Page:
Yoga craze catches on in Russia

Prohibited during the Soviet era due to its connection withHindu religious practices, yoga is becoming more and morepopular in Russia

Prohibited during the Soviet era due to its connection withHindu religious practices, yoga is becoming more and morepopular in Russia

Once outlawed and dismissed in the Soviet era as voodoo and Eastern mysticism, the Indian practice of yoga has struck a new chord in Russia, thanks to the tireless efforts of Vasily Brodov, forging yet another cultural bridge between India and Russia.

Who are yogis? "Indian hermits who can sleep on beds of nails, tie themselves into knots and stand on their heads," — this is how Russians would have described yogis twenty years ago. But this exotic portrait of yoga and yogis is now passé. Today, yoga spells chic as more and more Russian youth get hooked on to this unique Indian practice of physical and spiritual self-discipline. No trendy fitness club in Moscow or other major cities can do without a yoga instructor and one may even find queues for buying yoga mats at sport shops.

Prohibited during the Soviet era, there are at now at least 100,000 people who practice yoga regularly in Moscow and St Petersburg alone, according to the Russian version of Yoga Journal. One of them is the youthful and handsome President Dmitry Medvedev! In an interview to Tainy Zvyozd (Secrets of the Stars) magazine, Medvedev said he can even do a headstand (‘shirshasana’), triggering a surge of enthusiasm among long-time yoga fans and neophytes.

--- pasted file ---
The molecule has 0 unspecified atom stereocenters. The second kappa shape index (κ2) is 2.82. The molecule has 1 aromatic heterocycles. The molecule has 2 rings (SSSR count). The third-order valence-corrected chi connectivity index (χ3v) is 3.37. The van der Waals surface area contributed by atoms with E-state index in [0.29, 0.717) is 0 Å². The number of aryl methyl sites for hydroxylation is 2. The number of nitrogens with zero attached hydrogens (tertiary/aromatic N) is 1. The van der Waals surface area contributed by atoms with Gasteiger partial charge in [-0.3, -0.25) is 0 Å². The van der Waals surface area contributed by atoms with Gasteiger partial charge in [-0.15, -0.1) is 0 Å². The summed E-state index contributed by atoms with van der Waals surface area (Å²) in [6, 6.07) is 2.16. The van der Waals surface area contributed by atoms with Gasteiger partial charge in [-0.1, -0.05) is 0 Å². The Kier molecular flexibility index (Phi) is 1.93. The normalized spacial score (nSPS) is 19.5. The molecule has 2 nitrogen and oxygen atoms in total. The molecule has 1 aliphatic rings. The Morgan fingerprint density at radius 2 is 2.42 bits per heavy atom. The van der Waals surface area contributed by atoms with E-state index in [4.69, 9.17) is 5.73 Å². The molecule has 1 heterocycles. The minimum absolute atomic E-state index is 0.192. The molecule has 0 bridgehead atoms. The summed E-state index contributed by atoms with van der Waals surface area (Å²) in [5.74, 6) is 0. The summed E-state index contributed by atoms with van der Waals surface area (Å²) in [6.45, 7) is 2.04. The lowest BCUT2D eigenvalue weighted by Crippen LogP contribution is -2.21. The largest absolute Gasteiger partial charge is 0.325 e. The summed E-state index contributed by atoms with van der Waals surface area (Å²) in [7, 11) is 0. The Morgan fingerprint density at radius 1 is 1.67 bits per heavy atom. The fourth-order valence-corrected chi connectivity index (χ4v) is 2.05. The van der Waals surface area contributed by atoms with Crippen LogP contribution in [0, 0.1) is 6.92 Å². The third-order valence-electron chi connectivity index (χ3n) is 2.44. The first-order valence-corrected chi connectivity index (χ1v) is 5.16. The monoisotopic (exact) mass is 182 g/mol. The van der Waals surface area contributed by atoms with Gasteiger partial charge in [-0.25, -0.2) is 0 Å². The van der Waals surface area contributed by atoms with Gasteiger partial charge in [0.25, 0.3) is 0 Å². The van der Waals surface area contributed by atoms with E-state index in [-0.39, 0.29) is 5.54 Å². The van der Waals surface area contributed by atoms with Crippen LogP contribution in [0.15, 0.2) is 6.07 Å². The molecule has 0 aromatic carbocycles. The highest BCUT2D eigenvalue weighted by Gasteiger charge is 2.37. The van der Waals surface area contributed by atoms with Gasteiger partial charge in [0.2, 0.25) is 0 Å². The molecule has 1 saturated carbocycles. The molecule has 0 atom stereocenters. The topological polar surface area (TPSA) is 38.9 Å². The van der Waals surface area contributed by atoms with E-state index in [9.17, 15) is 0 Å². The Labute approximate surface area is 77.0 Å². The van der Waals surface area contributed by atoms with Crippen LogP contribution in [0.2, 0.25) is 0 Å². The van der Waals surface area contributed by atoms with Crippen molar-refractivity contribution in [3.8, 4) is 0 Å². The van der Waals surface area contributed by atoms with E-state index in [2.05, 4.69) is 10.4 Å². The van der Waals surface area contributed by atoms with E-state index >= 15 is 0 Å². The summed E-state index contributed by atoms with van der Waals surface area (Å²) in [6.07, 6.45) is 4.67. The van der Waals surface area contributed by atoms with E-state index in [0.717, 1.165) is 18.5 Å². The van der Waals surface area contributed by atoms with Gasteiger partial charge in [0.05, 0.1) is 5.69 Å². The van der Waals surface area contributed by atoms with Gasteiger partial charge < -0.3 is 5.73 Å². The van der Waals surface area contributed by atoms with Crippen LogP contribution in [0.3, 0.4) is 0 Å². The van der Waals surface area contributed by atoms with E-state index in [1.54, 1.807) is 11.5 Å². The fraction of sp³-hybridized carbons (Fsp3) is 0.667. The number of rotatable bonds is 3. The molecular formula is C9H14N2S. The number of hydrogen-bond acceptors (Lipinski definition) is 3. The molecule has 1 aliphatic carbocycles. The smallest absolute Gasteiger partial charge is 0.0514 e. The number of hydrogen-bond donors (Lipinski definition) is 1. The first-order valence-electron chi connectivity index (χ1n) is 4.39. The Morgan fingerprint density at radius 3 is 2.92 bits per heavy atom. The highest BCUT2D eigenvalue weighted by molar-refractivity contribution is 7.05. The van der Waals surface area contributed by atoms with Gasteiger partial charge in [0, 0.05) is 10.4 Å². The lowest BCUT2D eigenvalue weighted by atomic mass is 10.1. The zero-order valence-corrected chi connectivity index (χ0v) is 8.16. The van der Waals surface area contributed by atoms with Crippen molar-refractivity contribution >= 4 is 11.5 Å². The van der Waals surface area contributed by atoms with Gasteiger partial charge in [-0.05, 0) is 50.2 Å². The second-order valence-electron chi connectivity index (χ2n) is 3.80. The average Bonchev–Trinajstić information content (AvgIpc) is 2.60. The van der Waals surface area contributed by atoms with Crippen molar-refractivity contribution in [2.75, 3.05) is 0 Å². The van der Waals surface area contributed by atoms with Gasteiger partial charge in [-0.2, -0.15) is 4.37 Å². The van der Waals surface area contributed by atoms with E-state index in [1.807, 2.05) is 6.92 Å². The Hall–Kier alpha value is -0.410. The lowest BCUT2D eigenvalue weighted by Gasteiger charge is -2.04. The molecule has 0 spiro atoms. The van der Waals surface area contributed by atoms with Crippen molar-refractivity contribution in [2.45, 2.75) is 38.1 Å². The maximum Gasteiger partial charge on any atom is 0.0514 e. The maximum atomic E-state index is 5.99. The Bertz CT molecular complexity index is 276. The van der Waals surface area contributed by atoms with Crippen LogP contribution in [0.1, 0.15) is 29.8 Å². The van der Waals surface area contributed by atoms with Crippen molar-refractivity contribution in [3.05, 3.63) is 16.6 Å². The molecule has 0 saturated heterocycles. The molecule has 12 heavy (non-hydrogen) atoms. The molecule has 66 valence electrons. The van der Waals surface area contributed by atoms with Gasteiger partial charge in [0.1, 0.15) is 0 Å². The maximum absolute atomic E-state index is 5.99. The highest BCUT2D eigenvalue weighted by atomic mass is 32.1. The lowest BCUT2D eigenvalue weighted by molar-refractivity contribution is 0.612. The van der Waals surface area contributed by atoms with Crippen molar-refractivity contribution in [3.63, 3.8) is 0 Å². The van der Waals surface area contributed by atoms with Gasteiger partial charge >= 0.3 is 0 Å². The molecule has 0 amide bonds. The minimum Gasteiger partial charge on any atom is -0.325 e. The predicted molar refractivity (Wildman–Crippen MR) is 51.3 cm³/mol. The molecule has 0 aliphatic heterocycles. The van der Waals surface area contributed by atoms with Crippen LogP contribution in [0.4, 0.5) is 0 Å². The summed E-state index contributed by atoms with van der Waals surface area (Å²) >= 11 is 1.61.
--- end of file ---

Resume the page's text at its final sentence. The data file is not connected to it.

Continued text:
Seeing the popularity of yoga in modern Russia, not many will believe that the practitioners and advocates of yoga were once persecuted and even paid for it with their job. And few will remember pioneers like Professor Vasily Brodov, the first chairman of the Yoga Association of the USSR, who braved the wrath of the authorities and popularised this Indian practice with the zeal of a believer.

A native of Moscow (1912), Brodov graduated in philosophy at the Moscow Institute of Philosophy, Literature and History in 1938, but he never even dreamed that India would become his life-long passion and even obsession. Being a restless intellectual who participated in "dissident" gatherings, the young professor of philosophy soon earned the ire of the authorities and was consigned to the infamous Gulag prison camps at the start of World War II. Brodov continuously asked to be sent to the front. Subsequently, Brodov, along with other prisoners, was thrown into the front lines in penal battalions. In an artillery unit, Brodov marched from Ukraine to Berlin and miraculously survived.